"Little Big League" is a family sports film directed by Andrew Scheinman and starring Timothy Busfield and Dennis Farina. The film is notable for being released just over a month before the 1994 MLB baseball players' strike, which forced the league to cancel the playoffs and the World Series.

"For Love of the Game" is a sport drama film directed by Sam Raimi and starring Kevin Costner and Kelly Preston. The film follows the perfect game performance of an aging star baseball pitcher, Billy Chapel.

"Amazing Grace and Chuck" is a sports drama film directed by Mike Newell and starring Jamie Lee Curtis, Gregory Peck and William L. Petersen. The film is about a little league player who refuses to ever pitch again until nuclear weapons are disarmed and the basketball star who follows his example.

"If The Sun Rises in the West" is a South Korean film directed by Lee Eun and starring Im Chang-jung and Ko So-young. The film is about a traffic control officer who aspires to become a baseball umpire.

"Mr. Baseball" is a sports comedy film directed by Fred Schepisi and starring Tom Selleck, Ken Takakura, Dennis Haysbert and Aya Takanashi. It deals with a veteran New York Yankees first baseman who is traded to the Chunichi Dragons of the Japanese Central League.

"The Slugger's Wife" is a romantic comedy film directed by Hal Ashby and starring Michael O'Keefe, Rebecca De Mornay and Randy Quaid. It deals with a baseball star who falls for a singer.

"The Scout" is a comedy film directed by Michael Ritchie and starring Brendan Fraser and Albert Brooks. It is the story of a baseball scout who discovers a talented but troubled baseball player.

BASEketball is a sports comedy film directed by David Zucker and starring Trey Parker and Matt Stone. It is notable for being the only work involving Parker and Stone that was neither written, directed, nor produced by them,

"Tiger Town" is a sports drama film directed by Alan Shapiro and stars Roy Scheider and Justin Henry. It was awarded a CableACE Award in 1984 for Best Dramatic Film.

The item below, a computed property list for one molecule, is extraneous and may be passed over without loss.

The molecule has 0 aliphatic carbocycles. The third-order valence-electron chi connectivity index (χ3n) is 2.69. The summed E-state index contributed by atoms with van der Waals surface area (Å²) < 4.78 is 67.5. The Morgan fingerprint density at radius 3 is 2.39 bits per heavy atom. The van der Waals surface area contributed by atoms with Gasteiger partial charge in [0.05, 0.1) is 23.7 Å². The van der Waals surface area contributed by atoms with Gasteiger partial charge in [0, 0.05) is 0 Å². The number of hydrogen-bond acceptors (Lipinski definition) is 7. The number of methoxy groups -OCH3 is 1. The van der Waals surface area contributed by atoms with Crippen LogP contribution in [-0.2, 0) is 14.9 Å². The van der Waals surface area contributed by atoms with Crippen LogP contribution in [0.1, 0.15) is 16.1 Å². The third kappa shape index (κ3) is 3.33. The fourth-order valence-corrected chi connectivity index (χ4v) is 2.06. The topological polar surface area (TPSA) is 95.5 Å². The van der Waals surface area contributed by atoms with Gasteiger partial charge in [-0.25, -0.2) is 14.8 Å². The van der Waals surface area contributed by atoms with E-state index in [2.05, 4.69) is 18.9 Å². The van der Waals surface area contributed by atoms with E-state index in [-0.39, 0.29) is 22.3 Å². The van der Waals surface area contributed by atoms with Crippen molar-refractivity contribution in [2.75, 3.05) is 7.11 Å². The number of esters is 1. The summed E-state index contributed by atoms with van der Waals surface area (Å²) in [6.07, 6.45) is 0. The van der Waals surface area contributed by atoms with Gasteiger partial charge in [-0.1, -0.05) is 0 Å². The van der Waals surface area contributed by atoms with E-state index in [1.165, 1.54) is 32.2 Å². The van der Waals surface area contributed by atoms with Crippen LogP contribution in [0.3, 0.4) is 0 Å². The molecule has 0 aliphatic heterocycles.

"The Fan" is a psychological thriller directed by Tony Scott and starring Robert De Niro and Wesley Snipes. It is based on the novel of the same name by Peter Abrahams.

"Stealing Home" is a coming of age romantic drama film directed by Steven Kampmann and starring Mark Harmon, Jodie Foster and Blair Brown. It is a film about a washed-up baseball player who is called back home to collect the ashes of his childhood sweetheart, Katie Chandler, who had committed suicide.

"Night Game" is a crime drama directed by Peter Masterson that stars Roy Scheider. It deals with a detective who must solve a series of baseball-related murders.

"The Man from Left Field" is a comedy-drama film directed by Burt Reynolds. He stars in the movie, alongside Reba McEntire. The story revolves around a homeless man who takes a job coaching a little league baseball team.

"Brewster's Millions" is a comedy film directed by Walter Hill and stars Richard Pryor and John Candy. It is based on the 1902 novel of the same name by George Barr McCutcheon.

"Eight Men Out" is a sports drama film directed by John Sayles and starring John Cusack and Clifton James. The film is a dramatization of Major League Baseball's Black Sox scandal.

"The Comrades of Summer" is a sports comedy film directed by Tommy Lee Wallace and starring Joe Mantegna. The film deals with a recently fired Major League Baseball manager who reluctantly accepts an offer to coach the Russian Olympic baseball team.

"Major League II" is a sports comedy film directed by David S. Ward and starring Charlie Sheen, Tom Berenger and Corbin Bernsen. The film is a sequel to the 1989 film, "Major League," but is rated PG instead of R like the first film.

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About This Quiz

Is this quiz going to throw a changeup at you?

There's a reason why baseball is known as America's pastime; the sport has earned this title due to its -decades-long history of consistently being of the most popular sports in the country. In fact, Major League Baseball (MLB) is one of the four major professional sports leagues in the United States and Canada (often referred to as the Big Four), standing alongside other popular leagues, such as the National Football League (NFL), the National Basketball Association (NBA), and the National Hockey League (NHL). However, Major League Baseball stands above the rest of the Big Four, since it is the oldest one out of all of them. 

This longstanding and rich history that baseball has in the United States means that it should come as no surprise that there have been countless baseball movies that have been made over the years. In fact, it would be impossible to put them all on one quiz! So, in this quiz, we've decided to just take two of the most lucrative decades for baseball films - the '80s and '90s - so that you can test your knowledge. Jump into this quiz and let's see if you're a consistent hitter or if you're going to strike out!